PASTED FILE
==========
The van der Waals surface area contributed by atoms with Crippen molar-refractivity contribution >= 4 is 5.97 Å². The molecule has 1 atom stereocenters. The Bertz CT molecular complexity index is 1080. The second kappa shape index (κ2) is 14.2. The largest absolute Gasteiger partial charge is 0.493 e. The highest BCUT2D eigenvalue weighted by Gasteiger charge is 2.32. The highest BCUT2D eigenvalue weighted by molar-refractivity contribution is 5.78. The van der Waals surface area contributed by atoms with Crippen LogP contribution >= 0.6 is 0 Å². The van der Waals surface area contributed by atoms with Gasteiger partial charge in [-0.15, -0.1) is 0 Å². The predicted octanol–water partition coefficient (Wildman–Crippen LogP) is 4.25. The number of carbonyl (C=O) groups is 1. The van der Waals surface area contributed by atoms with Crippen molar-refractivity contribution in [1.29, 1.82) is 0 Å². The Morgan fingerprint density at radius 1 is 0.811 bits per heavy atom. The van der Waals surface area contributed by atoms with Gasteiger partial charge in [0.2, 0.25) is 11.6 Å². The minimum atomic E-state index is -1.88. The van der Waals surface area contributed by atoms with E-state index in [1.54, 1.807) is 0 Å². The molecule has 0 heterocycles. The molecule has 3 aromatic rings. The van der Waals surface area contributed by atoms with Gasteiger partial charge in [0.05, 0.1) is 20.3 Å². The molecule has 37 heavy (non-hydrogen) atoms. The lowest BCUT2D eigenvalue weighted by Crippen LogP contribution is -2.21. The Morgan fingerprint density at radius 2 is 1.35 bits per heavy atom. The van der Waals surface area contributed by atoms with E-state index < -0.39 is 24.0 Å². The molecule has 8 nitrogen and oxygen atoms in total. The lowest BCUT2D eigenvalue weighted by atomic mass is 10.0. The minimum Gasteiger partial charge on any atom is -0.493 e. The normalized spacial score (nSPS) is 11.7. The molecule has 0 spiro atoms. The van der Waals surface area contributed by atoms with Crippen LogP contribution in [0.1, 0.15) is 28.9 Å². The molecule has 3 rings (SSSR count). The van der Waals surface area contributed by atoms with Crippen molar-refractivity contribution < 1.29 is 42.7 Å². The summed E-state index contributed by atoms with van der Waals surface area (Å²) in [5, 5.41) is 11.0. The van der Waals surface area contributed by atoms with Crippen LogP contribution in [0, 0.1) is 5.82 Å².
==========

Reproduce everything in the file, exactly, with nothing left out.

The van der Waals surface area contributed by atoms with Crippen molar-refractivity contribution >= 4 is 5.97 Å². The molecule has 1 atom stereocenters. The Bertz CT molecular complexity index is 1080. The second kappa shape index (κ2) is 14.2. The largest absolute Gasteiger partial charge is 0.493 e. The highest BCUT2D eigenvalue weighted by Gasteiger charge is 2.32. The highest BCUT2D eigenvalue weighted by molar-refractivity contribution is 5.78. The van der Waals surface area contributed by atoms with Crippen LogP contribution >= 0.6 is 0 Å². The van der Waals surface area contributed by atoms with Gasteiger partial charge in [-0.15, -0.1) is 0 Å². The predicted octanol–water partition coefficient (Wildman–Crippen LogP) is 4.25. The number of carbonyl (C=O) groups is 1. The van der Waals surface area contributed by atoms with Crippen molar-refractivity contribution in [1.29, 1.82) is 0 Å². The Morgan fingerprint density at radius 1 is 0.811 bits per heavy atom. The van der Waals surface area contributed by atoms with Gasteiger partial charge in [0.2, 0.25) is 11.6 Å². The minimum atomic E-state index is -1.88. The van der Waals surface area contributed by atoms with E-state index in [1.54, 1.807) is 0 Å². The molecule has 0 heterocycles. The molecule has 3 aromatic rings. The van der Waals surface area contributed by atoms with Gasteiger partial charge in [0.05, 0.1) is 20.3 Å². The molecule has 37 heavy (non-hydrogen) atoms. The lowest BCUT2D eigenvalue weighted by Crippen LogP contribution is -2.21. The Morgan fingerprint density at radius 2 is 1.35 bits per heavy atom. The van der Waals surface area contributed by atoms with E-state index < -0.39 is 24.0 Å². The molecule has 8 nitrogen and oxygen atoms in total. The lowest BCUT2D eigenvalue weighted by atomic mass is 10.0. The minimum Gasteiger partial charge on any atom is -0.493 e. The normalized spacial score (nSPS) is 11.7. The molecule has 0 spiro atoms. The van der Waals surface area contributed by atoms with Crippen LogP contribution in [0.1, 0.15) is 28.9 Å². The molecule has 3 rings (SSSR count). The van der Waals surface area contributed by atoms with Crippen molar-refractivity contribution < 1.29 is 42.7 Å². The summed E-state index contributed by atoms with van der Waals surface area (Å²) in [5, 5.41) is 11.0. The van der Waals surface area contributed by atoms with Crippen LogP contribution in [0, 0.1) is 5.82 Å².